"The Psychology of Terrorism" (Terrorism: Essential Primary Sources)
By: Clark R. McCauley
Source: Social Science Research Council: After September 11th Essay Archive.
About the Author: Clark R. McCauley, a professor of psychology at Bryn Mawr College in Pennsylvania, is the Director of the Solomon Asch Center for the Study of Ethnopolitical Conflict at the University of Pennsylvania. He began studying terrorism in the 1980s, while he was a consultant for the Frank Guggenheim Foundation in New York. He joined the faculty of Bryn Mawr College in 1970.
It is Clark McCauley's opinion that "terrorists are neither crazy, nor suicidal. The vast majority, more than 90 percent, of all terrorists are perfectly normal, psychologically speaking." He assumes that individual citizens may be drawn to terrorist activities when they feel that a cherished group is threatened. When that occurs, average citizens may become so involved in the intensity of the small-group dynamics that their allegiance to the group supersedes their normal inhibitions against violence. In short, they may be willing to harm or kill others, or to be killed themselves, rather than risk...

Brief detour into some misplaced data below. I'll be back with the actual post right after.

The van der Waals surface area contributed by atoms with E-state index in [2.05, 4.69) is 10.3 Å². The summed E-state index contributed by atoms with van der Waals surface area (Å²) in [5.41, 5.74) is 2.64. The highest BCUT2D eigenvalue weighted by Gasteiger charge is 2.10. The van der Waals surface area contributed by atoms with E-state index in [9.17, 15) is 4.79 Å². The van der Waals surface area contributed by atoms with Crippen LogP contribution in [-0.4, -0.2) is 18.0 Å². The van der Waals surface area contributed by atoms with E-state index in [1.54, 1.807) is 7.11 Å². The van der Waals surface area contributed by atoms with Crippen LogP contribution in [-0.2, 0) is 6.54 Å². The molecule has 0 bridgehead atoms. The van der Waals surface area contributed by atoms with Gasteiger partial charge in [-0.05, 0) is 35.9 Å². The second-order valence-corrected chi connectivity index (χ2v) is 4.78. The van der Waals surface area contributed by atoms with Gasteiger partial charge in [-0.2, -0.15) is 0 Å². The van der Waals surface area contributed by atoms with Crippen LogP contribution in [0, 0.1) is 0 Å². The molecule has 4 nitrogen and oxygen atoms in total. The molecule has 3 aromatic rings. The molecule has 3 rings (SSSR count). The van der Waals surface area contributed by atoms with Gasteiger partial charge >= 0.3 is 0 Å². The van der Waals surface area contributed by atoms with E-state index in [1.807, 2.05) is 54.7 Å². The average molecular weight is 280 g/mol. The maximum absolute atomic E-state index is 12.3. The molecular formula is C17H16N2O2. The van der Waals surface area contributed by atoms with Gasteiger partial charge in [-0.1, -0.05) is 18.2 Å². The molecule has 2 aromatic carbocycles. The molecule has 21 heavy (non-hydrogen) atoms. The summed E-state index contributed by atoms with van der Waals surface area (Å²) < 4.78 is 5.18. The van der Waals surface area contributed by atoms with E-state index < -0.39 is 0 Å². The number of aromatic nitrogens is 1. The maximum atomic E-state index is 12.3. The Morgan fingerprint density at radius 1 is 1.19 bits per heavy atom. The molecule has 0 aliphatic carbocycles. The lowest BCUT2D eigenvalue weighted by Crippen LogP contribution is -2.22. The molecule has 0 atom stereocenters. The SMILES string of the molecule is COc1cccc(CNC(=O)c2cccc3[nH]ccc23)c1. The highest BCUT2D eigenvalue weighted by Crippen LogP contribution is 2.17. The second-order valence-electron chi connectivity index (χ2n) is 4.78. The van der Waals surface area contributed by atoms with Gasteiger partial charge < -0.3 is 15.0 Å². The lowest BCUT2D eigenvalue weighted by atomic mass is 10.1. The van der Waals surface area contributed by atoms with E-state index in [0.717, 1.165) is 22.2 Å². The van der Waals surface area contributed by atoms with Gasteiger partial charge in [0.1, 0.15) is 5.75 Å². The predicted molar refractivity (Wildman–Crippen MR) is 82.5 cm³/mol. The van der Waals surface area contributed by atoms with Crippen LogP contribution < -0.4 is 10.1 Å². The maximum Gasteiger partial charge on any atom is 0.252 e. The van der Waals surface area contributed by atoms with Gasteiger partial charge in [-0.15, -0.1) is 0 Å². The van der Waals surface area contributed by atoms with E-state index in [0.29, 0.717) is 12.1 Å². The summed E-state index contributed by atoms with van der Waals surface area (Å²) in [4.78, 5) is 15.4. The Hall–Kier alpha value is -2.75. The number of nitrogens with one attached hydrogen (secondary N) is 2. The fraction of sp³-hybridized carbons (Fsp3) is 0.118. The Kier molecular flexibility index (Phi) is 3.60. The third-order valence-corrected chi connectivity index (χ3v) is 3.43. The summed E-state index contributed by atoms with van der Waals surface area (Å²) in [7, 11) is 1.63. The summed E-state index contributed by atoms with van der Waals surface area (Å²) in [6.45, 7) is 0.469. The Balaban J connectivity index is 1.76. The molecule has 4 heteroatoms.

(The entire section is 2381 words.)
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